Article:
With regard to the matter of when this status must come into existence in order for a person to be a candidate for a county office with respect to which only a "qualified elector" is statutorily eligible, we turn to the provisions of § 1, chapter 250, Laws of 1959.  In response to at least two prior "invitations" by the supreme court to indicate, by statute, the initial time at which eligibility for an elective office must exist,3/ the legislature by this enactment amended the text of the statutory declaration of candidacy provided for in RCW 29.18.030 so as to require every candidate for an elective office to declare, at the time of filing, that "I . . . am legally qualified to assume office if elected; . . ."  (Emphasis supplied.)
             [[Orig. Op. Page 4]]
            Prior to the legislature's inclusion of this requirement in the declaration of candidacy it was possible to argue that the status of "qualified elector" was not required to exist in the case of a candidate for a county office until the date of the election, cf., Tennent v. Stacy, supra ‑ or even until the commencement of the term of office to which election was sought, as was suggested by this office in OAG 1935-36, page 125 [[to Guy W. Hurd, County Superintendent of Schools, Kelso, Washington on March 21, 1936]].  On the other hand, the majority opinion in DeFilipis v. Russell, supra ‑ based, however, simply upon an apparent agreement on this point by all of the parties ‑ stated that a candidate,
            ". . . must be eligible to hold the office at the time he files his declaration to participate in the election process . . ."
            Thus, without the legislature's enactment of chapter 250, supra, the issue of when a person must acquire the status of a "qualified elector" in a county in order to be a candidate for county office would, indeed, still be most troublesome.  But because of that 1959 amendment to the statutory declaration of candidacy it is now settled that insofar as such eligibility requirements as this are concerned, they must first be met by a candidate at the time of filing.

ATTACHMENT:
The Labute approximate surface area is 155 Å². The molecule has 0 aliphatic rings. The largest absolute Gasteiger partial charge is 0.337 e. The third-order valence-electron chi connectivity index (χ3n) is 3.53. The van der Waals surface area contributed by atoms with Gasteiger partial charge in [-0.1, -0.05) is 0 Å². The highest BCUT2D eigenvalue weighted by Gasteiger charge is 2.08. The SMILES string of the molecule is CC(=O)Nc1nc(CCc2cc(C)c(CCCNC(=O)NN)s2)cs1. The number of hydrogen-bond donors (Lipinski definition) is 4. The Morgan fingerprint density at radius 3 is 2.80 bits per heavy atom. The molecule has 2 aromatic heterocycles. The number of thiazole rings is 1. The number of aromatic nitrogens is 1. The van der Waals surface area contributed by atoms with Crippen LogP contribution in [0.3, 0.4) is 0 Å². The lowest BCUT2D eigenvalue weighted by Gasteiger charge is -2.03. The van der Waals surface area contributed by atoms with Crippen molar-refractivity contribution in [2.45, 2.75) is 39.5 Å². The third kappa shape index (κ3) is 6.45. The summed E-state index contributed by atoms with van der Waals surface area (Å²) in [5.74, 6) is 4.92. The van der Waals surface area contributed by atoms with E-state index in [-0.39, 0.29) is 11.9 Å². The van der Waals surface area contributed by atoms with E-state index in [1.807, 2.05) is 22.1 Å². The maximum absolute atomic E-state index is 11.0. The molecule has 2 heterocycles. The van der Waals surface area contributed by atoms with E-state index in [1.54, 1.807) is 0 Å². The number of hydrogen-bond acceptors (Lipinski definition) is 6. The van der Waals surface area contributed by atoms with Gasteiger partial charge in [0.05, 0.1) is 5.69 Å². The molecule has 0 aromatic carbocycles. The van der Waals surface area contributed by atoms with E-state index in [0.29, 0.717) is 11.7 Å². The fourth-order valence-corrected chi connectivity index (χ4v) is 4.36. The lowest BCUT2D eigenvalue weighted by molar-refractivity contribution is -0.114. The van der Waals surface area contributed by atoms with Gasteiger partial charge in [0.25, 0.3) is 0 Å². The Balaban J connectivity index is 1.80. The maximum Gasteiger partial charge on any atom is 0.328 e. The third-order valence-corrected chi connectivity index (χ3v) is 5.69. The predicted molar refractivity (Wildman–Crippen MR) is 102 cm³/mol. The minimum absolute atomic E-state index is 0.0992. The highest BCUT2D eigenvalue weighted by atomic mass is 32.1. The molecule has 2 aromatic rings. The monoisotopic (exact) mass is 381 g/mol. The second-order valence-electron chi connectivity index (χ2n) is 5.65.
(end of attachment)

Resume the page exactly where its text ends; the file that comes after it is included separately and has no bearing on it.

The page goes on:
Coupling this conclusion with that which we have stated earlier with respect to the meaning of "qualified elector," our ultimate answer to your question, then, is as follows:
            In order to be a candidate for election to a county office such as that which you have described, a person must be at least 18 years of age and a United States citizen, and have been a resident of the county for at least thirty days at the time he files his declaration of candidacy.  In addition, of course, he must also at that time possess any other qualifications which may be required with respect to the particular office; e.g., the requirement of RCW 36.27.020 that in order to be eligible to the office of prosecuting attorney in any county, a person must not only be a "qualified elector therein" but, in addition, have been admitted to the practice of law in this state.  But this does not mean, we should hasten to add, that having filed his declaration of candidacy the individual in question must, thereafter, maintain a physical presence in the county at all times during the election campaign for, as stated in AGO 55-57 No. 48 [[to R. C. Watts, Association of County Commissioners on March 28, 1955]], copy enclosed,

             [[Orig. Op. Page 5]]
            ". . . once physical presence is attained for a sufficient length of time, legal residence for the purpose of voting may be continued within the county even though physical residence is elsewhere until legal residence is established in the new location, Wilson v. Hoisington, (Mont.) 98 P.(2d) 369."
            We trust that the foregoing will be of assistance to you.
Very truly yours,
Attorney General
Deputy Attorney General
                                                         ***   FOOTNOTES   ***
1/"No person shall be eligible to the legislature who shall not be a citizen of the United States and a qualified voter in the district for which he is chosen."
2/Cf., the proposed amendment to Article VI, § 1, supra, that is contained in Senate Joint Resolution No. 143 ‑ a measure to be voted upon at the forthcoming, November 1974, state general election.  Under this proposed amendment, not only would the minimum age requirement for voting be reduced to eighteen years, in conformity with Amendment XXVI, supra, but, in addition, a single durational residence requirement of thirty days residency in the state, county and precinct in which an individual seeks to vote would be established.
3/See the concurring opinion of Justice Finley in DeFilipis v. Russell, supra, at p. 747, together with the following observation by the court in State ex rel. McCaffrey v. Sup.Ct., 20 Wn.2d 704, 711, 149 P.2d 156 (1954):
            ". . .  Should the legislature provide, by statute, the time at which eligibility to file for office must exist, it would greatly clarify the matter in future